it seems to me that
> >mentions one in his Guide to Early Irish Law, which
> >suggests "a man may become better than his birth"-
> >implying that even though society was hierarchally
> >structured, one was able to move up socially.
> I don't disagree, but I think it got easier as time
> progressed. At the time
> of Caesar we hear about people eagerly joining the
> Druidic schools, and
> this would have given them the required status.
F/|\ It would also have given them exemption from
taxes and service in war, upon attainment of a druidic
degree- which may have been a large attraction.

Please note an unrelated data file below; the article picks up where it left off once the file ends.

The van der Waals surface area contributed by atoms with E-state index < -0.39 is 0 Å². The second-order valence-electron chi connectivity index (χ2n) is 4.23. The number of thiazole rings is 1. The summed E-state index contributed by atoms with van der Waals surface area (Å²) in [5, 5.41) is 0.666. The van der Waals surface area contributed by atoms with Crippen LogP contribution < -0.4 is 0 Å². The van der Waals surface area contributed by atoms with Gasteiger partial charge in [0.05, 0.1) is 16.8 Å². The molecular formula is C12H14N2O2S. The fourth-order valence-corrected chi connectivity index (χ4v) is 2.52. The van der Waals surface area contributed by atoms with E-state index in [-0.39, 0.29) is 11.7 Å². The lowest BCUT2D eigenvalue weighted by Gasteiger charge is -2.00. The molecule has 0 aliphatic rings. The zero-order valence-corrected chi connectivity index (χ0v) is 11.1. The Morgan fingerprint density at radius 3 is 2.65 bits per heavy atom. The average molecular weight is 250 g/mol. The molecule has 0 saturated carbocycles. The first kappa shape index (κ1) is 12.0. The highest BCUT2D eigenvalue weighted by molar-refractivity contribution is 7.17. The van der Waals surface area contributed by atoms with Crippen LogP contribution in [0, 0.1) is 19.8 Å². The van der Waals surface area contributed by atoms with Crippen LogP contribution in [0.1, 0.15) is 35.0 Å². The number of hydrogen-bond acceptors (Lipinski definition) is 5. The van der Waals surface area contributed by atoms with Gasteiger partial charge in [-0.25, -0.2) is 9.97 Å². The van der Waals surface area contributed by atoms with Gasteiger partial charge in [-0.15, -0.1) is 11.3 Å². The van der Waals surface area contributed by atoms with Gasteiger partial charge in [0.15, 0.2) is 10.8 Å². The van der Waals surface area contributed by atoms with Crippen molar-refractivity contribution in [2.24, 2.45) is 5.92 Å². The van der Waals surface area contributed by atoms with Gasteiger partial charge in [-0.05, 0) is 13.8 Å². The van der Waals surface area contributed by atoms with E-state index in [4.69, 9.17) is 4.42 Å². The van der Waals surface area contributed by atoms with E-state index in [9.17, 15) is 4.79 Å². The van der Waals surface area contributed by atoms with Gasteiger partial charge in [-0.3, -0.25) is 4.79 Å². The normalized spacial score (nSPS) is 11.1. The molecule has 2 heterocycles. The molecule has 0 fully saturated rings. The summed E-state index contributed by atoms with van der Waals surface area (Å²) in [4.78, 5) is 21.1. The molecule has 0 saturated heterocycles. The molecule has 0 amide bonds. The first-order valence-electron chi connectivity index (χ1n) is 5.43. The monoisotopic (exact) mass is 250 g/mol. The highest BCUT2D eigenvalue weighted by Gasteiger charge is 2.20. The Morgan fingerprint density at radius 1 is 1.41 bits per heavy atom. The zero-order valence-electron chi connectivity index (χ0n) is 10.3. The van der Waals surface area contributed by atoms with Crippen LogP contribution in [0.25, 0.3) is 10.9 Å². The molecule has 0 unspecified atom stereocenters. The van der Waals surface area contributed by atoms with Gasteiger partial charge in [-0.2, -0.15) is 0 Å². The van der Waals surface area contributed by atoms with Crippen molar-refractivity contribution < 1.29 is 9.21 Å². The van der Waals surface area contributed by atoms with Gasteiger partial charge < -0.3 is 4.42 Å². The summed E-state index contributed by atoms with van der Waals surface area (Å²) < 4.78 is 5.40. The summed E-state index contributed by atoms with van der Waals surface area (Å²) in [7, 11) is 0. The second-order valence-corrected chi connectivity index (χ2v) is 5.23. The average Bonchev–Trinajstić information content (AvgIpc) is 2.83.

> There seems to have already
> been some "softening" of the class distinction by
> that time, and the elite
> class were well on the way to losing absolute power
> to Roman influence --
> and I don't mean because of invasion, but because of
> ever increasing
> opportunities for even those of humble origins to
> benefit through trade. In
> Britain, this influence is clearly evidential prior
> to the Claudian
> invasion, and Tacitus writes about the Britons
> willingness to Romanize
F/|\ Seems it comes down to the almighty drachma (?)
or whatever the coin system was at the time...
> In the outlying areas of Britain the Roman influence
> was, of course, much
> less. In Ireland, it would be almost non existent.
F/|\ A Roman invasion of Ireland was planned, but
never acted upon, and Roman (trad?) artifacts have
been found in and around Dublin. To what extent then,
can we say that the Irish were influenced by Rome- or
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